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Understanding Georgia’s open container law

On Behalf of | Dec 16, 2019 | Firm News |

Because alcohol and automobiles can be a deadly combination, Georgia’s laws on open alcoholic beverage containers in a motor vehicle are very strict. The vehicle does not need to be in motion for the law to apply. Even if the vehicle is not on the road but pulled off to the shoulder, the person in possession of the open container is still culpable in the eyes of the law.

Generally speaking, no one in the passenger area of a motor vehicle may have a container of an alcoholic beverage with a broken seal and partial removal of its contents. These may include boxes, bottles, cans or other receptacles. The penalty for an open container violation is a fine of $200.


The open container law applies to all occupants of a vehicle, passengers as well as drivers. However, there are a couple of exceptions. Passengers may have open containers in the living area of a house trailer or motorhome. They may also have open containers in vehicles designed and used for transporting passengers for a fee. Such vehicles may include but are not limited to taxis, buses and limousines. However, the open container law still applies to the driver of any of these vehicles.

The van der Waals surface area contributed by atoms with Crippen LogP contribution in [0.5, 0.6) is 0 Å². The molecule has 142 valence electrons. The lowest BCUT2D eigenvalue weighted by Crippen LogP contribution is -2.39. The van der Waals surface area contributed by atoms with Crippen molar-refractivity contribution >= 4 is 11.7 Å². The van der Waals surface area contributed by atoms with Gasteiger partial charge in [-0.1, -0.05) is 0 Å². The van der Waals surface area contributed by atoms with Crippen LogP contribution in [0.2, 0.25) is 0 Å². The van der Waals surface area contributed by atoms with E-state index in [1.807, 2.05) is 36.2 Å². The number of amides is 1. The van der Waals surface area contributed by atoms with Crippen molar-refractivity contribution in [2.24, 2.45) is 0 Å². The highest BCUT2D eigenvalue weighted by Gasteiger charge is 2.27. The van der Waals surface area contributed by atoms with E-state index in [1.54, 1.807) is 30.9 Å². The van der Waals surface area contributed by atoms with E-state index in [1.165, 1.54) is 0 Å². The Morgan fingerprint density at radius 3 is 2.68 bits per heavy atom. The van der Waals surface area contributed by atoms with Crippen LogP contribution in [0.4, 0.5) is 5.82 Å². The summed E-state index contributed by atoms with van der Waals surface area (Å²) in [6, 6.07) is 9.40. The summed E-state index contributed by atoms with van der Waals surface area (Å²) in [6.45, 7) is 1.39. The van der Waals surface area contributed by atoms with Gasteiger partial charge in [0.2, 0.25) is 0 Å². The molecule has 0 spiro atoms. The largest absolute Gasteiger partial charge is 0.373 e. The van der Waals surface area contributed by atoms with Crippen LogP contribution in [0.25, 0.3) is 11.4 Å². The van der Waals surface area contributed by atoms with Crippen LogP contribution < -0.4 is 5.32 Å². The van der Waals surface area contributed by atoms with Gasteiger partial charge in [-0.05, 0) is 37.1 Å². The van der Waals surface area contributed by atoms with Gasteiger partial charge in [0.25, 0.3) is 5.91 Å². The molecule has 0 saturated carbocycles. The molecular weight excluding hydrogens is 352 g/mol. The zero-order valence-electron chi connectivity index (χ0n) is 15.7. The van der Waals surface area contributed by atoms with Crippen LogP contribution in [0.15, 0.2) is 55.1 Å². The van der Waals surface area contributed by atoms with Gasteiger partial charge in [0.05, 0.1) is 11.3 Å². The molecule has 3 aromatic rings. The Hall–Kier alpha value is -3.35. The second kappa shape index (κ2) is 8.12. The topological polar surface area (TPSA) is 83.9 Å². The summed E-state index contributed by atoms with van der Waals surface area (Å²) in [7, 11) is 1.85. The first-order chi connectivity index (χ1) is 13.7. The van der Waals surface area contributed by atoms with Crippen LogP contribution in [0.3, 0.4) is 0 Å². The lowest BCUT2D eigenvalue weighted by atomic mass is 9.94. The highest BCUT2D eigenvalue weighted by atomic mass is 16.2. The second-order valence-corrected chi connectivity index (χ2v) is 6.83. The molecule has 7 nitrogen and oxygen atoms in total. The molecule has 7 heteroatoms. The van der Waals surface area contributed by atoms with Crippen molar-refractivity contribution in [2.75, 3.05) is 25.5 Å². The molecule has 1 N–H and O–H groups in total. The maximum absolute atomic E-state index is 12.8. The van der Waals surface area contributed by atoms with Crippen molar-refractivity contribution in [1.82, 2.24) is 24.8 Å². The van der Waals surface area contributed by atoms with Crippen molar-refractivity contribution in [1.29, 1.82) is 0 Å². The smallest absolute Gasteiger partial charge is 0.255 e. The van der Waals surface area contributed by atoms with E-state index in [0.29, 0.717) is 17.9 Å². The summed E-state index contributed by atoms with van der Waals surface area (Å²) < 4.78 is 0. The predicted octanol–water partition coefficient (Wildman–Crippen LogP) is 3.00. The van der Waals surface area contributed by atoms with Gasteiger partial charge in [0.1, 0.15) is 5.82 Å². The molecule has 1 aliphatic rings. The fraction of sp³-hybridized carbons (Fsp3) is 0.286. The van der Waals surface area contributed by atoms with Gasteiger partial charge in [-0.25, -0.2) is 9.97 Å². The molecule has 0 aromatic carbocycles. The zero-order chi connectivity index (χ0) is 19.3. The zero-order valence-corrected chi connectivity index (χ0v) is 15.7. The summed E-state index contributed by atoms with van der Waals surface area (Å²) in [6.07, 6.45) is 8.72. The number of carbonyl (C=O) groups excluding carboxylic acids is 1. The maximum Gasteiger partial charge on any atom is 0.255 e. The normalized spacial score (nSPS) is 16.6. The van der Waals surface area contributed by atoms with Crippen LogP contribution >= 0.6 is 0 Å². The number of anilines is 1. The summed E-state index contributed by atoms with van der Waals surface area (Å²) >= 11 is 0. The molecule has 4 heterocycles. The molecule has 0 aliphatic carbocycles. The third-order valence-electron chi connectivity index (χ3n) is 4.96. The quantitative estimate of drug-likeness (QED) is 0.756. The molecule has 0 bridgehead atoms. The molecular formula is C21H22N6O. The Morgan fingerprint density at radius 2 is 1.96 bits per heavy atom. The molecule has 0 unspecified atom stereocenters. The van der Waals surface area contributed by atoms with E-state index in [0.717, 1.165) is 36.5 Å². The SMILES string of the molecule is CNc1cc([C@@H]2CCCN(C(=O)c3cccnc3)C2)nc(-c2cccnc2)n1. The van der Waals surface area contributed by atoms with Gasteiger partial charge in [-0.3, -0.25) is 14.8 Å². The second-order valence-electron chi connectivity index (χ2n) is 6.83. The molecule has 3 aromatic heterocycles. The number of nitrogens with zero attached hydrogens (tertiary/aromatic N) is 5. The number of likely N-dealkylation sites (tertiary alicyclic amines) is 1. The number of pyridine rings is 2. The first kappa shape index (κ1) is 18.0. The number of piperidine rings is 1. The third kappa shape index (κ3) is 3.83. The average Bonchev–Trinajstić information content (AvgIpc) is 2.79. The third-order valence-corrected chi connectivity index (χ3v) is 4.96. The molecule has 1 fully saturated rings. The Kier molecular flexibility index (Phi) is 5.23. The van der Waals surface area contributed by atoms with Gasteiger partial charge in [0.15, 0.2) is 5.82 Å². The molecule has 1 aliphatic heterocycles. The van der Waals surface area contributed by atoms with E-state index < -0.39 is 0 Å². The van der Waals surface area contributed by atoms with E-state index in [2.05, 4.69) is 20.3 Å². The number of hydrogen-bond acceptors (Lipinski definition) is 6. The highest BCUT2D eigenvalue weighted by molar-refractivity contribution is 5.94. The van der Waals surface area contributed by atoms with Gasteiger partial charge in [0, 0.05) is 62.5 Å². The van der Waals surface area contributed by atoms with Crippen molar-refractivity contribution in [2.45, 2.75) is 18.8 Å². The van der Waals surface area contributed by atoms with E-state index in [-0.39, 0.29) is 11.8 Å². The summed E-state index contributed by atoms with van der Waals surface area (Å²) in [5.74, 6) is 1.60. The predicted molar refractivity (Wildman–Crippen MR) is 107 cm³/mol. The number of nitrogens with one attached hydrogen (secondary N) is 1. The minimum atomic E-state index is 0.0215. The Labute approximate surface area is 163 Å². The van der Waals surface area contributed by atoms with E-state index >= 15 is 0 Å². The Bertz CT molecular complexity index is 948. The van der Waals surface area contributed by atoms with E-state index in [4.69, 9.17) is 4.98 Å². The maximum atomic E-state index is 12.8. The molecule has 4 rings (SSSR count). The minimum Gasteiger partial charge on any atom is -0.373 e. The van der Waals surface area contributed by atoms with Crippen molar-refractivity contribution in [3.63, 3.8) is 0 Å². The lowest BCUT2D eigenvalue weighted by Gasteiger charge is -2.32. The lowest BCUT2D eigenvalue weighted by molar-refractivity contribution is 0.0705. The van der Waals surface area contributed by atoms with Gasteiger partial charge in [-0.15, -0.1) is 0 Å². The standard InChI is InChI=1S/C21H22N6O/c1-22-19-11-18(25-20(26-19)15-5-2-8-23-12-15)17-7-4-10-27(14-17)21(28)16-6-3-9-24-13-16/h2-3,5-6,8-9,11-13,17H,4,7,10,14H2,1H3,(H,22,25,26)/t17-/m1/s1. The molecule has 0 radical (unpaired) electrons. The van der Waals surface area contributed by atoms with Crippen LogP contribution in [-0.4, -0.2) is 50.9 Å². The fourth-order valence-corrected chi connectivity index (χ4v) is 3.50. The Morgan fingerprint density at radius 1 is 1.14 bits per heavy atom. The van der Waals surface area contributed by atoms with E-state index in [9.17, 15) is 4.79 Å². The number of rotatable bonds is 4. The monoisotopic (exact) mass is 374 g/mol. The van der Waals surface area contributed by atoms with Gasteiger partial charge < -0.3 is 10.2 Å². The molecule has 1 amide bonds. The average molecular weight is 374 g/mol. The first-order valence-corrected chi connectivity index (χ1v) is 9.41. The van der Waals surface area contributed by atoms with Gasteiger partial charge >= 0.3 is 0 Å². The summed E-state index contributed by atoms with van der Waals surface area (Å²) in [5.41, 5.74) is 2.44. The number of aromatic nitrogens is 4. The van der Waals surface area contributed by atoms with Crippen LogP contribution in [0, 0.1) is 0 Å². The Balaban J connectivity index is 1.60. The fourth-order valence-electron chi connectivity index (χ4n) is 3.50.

Authorities may not charge a driver for possession of an open container by a passenger. However, if there is an open container in the car and the driver is the sole occupant, the law presumes that the container is in the driver’s possession. Therefore, if a passenger were to consume all or part of a container of alcohol and then leave the container in the car upon exiting the vehicle, authorities may hold the driver responsible for the presence of an open container. This is true even if the driver did not drink from the container or even touch it.

A driver in possession of an open alcoholic beverage could potentially face additional DUI charges as well as the open container violation.